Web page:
Yeah, so I'm a gallery manager at the Oxford Tree House gallery is my day job as it were. So I work with Vivian and Walter Neal, who are the owners. Walter is a blacksmith Vivian is a painter, and they have a real passion for not just showing Mississippi art, but really supporting the artists, I think it helps that they themselves are artists. And they what I love about the gallery, is the thing I'm most proud of is that they are transparent about pricing. I know that I keep talking about money, but it matters. It really matters. It matters to the artist, and it matters to the patrons. I can't tell you how many times I've gone to a gallery page loved a piece of art. And then it says price available upon request. And then I just leave I leave the page because I'm like, I neither have the inclination or the time and I'm such an extreme introvert that I'm not going to call a stranger to ask what is probably too expensive piece of art. Not too expensive, because it's not worth it, but I can't afford it. And so what I love about the Treehouse gallery is that we have all of our prices listed. And people and that may seem gauche to the art world, it may seem you know, it's very much not the norm. Even on our Instagram posts, when we post new pieces, we post the price. And the cool thing is is that the gallery we have a pretty wide range of prices, we have stuff from under $100 to you know, several $1,000 Depending on the artist or the size of the work or the medium. In I wish more people knew about it because to me it is the most accessible art space that I have been to that actually sells art, I'm really proud to be a part of something that is so outside the box in regards to that art world. I'm very new to that world. But I can already tell that it's a little bit of a unicorn in that sense.
Derek Smith 18:15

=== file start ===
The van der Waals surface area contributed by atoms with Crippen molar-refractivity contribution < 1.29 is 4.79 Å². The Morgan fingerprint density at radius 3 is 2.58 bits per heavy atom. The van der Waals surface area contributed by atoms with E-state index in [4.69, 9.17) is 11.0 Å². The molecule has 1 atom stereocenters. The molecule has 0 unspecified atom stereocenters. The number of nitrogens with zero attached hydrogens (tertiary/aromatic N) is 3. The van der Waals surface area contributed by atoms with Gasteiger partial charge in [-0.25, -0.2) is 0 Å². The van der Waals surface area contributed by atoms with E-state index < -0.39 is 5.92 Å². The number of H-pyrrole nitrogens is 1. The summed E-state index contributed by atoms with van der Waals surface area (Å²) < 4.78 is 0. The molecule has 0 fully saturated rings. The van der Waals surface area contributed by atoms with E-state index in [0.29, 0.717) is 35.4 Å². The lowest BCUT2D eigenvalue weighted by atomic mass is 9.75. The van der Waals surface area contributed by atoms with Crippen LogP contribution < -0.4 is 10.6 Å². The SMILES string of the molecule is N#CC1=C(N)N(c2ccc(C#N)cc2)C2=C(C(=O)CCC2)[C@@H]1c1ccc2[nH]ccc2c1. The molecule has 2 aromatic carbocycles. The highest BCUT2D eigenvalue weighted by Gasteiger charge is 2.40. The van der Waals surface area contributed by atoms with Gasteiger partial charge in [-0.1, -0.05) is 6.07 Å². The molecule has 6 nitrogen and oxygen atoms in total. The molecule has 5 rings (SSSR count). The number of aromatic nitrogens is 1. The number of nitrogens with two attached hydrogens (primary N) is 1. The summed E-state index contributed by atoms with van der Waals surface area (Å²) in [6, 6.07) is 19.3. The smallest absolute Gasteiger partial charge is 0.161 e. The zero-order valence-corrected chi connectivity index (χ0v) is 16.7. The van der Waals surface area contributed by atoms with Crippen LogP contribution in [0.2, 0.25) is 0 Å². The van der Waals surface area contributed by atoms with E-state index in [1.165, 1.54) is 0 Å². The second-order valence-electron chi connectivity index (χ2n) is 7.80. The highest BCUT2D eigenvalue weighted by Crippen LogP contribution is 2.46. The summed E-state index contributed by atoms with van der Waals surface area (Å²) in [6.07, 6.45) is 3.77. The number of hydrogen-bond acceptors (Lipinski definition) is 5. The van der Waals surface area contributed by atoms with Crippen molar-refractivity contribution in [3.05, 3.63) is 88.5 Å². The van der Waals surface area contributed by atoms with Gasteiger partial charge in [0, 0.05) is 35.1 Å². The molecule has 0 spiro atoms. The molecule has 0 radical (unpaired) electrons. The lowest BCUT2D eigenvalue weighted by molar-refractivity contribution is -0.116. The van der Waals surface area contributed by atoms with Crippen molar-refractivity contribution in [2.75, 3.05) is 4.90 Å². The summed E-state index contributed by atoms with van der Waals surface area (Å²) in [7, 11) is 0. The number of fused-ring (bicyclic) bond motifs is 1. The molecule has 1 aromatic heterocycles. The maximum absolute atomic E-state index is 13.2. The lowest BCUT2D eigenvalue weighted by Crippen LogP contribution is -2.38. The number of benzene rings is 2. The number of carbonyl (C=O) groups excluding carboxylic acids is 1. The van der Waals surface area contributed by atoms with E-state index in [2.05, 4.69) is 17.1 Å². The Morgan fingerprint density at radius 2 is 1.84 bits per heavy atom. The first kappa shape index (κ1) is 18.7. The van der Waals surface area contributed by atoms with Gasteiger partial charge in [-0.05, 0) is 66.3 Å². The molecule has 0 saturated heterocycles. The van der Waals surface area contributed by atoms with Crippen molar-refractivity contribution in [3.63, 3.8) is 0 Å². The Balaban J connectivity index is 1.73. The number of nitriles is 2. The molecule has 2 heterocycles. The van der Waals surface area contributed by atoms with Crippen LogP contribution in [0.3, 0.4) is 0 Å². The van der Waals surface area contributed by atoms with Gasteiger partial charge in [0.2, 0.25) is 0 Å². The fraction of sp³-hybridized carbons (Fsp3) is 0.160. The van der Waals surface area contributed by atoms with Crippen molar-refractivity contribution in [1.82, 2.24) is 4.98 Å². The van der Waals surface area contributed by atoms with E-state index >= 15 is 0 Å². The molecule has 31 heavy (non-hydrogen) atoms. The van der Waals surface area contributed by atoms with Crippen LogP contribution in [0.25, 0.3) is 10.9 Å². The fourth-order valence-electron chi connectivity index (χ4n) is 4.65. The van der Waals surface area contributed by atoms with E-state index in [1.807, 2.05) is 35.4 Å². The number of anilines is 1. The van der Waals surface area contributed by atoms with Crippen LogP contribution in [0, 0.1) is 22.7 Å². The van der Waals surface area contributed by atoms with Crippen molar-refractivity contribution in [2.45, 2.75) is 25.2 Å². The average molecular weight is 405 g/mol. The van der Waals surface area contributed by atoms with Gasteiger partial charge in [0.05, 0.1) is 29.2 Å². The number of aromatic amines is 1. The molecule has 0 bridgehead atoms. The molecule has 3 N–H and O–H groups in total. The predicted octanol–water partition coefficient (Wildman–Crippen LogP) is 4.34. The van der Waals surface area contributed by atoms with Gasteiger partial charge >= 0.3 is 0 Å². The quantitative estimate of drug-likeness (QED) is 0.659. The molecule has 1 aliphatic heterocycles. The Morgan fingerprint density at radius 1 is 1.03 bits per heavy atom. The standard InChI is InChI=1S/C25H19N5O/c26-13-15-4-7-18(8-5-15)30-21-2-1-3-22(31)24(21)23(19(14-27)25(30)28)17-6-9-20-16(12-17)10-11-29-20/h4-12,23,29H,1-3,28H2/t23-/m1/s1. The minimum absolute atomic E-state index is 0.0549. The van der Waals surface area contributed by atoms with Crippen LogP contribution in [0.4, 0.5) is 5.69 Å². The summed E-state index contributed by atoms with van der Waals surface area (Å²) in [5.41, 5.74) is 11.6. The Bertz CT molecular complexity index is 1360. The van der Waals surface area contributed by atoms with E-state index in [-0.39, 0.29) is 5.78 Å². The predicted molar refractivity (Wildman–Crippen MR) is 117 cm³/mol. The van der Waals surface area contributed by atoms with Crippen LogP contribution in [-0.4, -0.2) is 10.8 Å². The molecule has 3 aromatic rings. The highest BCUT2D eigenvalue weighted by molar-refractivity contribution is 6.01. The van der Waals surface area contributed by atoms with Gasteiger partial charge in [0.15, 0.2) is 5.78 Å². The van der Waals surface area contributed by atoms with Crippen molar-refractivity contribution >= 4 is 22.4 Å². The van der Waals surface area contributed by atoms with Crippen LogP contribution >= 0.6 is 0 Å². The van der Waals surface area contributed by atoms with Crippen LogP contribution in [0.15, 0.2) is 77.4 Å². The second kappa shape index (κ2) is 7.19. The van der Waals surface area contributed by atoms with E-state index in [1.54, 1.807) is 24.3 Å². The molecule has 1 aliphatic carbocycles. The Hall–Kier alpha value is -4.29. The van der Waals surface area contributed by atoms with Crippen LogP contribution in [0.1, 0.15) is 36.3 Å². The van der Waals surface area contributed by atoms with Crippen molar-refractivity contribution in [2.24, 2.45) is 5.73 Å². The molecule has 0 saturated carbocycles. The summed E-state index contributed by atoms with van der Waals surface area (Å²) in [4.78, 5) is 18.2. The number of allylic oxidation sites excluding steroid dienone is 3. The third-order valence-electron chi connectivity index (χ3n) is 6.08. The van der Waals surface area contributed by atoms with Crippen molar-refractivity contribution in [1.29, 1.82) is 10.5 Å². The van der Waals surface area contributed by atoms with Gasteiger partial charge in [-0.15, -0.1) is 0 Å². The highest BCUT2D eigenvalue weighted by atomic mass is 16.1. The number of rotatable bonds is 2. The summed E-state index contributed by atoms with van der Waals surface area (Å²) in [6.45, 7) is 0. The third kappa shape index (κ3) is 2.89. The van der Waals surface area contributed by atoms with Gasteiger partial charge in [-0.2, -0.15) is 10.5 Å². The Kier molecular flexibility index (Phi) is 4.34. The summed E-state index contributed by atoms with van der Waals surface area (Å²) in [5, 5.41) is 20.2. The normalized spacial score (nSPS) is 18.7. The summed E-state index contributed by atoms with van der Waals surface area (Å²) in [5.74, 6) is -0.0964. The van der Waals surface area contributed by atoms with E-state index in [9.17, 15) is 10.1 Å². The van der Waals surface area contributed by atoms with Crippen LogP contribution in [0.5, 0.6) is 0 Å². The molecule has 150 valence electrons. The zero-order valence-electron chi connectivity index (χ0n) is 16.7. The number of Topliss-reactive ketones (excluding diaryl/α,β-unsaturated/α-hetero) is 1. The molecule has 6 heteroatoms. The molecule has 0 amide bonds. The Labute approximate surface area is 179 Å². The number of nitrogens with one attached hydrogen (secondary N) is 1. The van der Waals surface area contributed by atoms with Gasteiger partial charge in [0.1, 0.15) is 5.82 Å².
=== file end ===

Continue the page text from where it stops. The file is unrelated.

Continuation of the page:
what really is the you know, in more and more is being released every year. Last year, we had more interviews and more books about gallerist and how they've run everything in the past. And I'll give another podcast a plug right now. There's a podcast I listen to called Dr. Great art. And he does these brief little histories of art. He has a unique and unique take on everything. And I just I really liked listening to him. But he brought it up I think best when he launched the podcast again this year, he said this is we've got to get use. And we've got to take a hold of the new normal. And part of the old normal was that price hiding. And it was a tool because if the gallerist if you weren't prestigious enough to own their painting, if they couldn't drop your name to sell other artwork, they would jack up that price to where you wouldn't even come to afford it. Now if somebody would there the right name, you know somebody that's going to get more of their painting sold, they would even drop the price below value in order to get it into their collections. So they could say it's it's, I get the big manipulation game, but at the same time you have screwed over general public and actually being able to enjoy and appreciate the value of real living artists. It's you're just you're screwing everybody. So stop it. But what you're doing is exactly right. It's transparency and it's a customer knowing that they're not going to get screwed because the next customer behind them has a bigger wallet.